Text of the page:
There have been nearly 20 companies either making the move, or considering it, since 2012. In the past, other well-known companies have done inversions, saving taxes while retaining essential control in the United States. McDermott International, an oil and gas company, is now incorporated in Panama while remaining headquartered in Houston, Texas. Foster-Wheeler has its headquarters in the United Kingdom but its registered office for tax purposes is in Switzerland. Tyco International operates out of Princeton, New Jersey, but for tax purposes it also is incorporated in Switzerland. In 2009, Accenture (the primary contractor behind Healthcare.gov) moved its place of incorporation from Bermuda to Ireland, claiming, among reasons, “Ireland's stable political and economic environment with the financial and legal infrastructure to meet Accenture's needs.”
In 2013, pharmaceutical company Actavis has its global headquarters located in Dublin, Ireland, but its administrative headquarters are located in New Jersey. Last year, Chiquita merged with Irish company Fyffes, making it now the largest banana grower in the world while also significantly reducing its tax liabilities.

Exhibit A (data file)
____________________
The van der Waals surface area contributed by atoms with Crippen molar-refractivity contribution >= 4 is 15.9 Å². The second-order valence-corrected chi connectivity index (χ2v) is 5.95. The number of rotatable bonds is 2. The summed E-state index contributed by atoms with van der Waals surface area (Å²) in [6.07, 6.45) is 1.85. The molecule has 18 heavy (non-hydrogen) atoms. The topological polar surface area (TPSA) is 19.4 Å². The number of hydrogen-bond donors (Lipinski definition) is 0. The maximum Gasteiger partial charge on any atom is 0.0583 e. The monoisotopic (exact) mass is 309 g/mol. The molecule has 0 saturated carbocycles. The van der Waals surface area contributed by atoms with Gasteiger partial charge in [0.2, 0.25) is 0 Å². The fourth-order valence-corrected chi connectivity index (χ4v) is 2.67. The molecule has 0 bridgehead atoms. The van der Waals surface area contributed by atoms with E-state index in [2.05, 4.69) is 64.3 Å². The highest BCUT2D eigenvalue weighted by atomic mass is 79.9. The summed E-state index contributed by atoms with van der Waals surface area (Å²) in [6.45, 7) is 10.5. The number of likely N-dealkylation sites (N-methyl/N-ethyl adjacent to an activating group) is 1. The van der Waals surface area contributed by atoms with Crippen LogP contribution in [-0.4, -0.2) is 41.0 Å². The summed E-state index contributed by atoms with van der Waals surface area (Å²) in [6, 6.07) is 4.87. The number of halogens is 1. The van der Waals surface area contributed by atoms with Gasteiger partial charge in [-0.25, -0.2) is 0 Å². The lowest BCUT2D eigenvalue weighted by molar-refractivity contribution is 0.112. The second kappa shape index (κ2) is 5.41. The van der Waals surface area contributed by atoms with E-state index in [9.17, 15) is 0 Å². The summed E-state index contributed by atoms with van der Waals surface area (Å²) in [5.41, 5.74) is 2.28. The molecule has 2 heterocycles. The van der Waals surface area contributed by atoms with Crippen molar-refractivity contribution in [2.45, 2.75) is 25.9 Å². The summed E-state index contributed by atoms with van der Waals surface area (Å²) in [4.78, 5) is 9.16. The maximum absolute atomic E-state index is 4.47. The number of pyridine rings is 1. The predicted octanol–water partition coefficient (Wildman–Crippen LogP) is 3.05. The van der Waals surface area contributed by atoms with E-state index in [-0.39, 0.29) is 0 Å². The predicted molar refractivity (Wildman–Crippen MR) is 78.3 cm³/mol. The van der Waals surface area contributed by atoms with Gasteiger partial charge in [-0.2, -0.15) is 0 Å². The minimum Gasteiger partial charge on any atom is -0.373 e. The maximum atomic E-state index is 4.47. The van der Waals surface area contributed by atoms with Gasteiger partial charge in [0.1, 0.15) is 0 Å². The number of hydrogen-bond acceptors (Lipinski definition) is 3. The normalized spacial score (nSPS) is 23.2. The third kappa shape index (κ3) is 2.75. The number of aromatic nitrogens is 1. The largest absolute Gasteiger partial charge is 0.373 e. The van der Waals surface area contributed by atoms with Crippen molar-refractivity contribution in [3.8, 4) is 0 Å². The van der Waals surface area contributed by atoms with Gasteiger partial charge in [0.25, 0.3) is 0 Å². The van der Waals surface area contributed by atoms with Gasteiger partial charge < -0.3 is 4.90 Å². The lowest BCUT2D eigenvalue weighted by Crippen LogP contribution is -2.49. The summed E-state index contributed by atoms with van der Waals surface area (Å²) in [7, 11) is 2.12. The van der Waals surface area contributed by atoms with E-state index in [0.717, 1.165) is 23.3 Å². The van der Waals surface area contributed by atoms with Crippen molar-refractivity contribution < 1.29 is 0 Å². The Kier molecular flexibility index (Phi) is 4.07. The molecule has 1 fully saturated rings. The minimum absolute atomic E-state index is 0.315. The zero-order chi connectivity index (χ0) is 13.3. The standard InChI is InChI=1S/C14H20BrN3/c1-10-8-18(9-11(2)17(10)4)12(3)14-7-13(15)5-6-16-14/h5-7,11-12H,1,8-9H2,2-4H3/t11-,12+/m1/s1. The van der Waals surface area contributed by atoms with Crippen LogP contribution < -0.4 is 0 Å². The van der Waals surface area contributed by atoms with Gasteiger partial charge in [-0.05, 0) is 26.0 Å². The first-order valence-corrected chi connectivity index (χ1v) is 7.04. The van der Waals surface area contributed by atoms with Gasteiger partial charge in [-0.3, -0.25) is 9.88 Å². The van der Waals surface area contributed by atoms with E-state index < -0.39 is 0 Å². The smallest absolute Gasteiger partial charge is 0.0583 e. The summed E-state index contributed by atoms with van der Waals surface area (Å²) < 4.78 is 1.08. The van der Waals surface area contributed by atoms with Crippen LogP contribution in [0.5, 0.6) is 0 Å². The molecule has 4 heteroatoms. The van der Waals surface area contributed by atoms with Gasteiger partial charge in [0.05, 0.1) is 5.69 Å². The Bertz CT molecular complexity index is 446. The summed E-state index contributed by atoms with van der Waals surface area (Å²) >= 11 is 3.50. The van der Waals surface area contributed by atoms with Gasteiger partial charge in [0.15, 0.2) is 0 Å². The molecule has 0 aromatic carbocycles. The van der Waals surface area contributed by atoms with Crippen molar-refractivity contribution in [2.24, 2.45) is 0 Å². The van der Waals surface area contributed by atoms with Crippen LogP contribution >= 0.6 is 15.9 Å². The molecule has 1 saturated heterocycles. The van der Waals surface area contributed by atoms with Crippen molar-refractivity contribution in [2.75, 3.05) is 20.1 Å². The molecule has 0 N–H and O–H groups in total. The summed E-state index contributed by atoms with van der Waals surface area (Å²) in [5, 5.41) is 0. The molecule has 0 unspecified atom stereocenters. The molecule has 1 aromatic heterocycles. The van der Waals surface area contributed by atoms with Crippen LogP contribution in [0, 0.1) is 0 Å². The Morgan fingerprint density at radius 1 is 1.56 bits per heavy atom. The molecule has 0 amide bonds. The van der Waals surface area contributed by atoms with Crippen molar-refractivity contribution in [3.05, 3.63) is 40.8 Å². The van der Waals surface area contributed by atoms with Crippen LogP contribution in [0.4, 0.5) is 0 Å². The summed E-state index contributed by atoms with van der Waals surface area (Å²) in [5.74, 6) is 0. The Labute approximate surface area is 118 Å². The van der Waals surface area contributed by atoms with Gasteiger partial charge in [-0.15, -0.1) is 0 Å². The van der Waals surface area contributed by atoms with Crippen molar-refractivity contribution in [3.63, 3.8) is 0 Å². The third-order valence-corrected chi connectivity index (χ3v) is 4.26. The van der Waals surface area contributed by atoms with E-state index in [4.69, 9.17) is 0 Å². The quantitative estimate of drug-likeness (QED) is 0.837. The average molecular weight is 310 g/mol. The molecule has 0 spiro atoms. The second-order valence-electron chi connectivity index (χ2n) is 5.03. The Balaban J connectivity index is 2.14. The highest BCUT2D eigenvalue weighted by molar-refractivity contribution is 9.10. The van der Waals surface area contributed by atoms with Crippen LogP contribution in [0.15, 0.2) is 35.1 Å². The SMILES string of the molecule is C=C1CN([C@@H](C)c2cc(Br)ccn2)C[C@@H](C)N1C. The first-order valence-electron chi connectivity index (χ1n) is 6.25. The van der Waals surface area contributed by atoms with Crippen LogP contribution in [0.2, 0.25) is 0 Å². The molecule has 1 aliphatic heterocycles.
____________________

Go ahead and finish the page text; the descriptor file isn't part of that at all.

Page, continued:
Walgreen’s recent purchase of pharmaceutical wholesaler Alliance Boots, located in Switzerland, has put the company under pressure from some of its stockholders to pull an inversion as well, which would reduce the company’s tax rate, estimated currently to be 37.5 percent, down to just 20 percent, boosting earnings per share by 75 percent.
Levin, sporting one of the Senate’s most liberal voting records, has been presenting similar bills to rein in tax inversions in every one of the six Congresses in which he has served. Last September he explained why such a bill was necessary and, the process, revealed his worldview that those profits really belong to the government and not to the companies that earned them: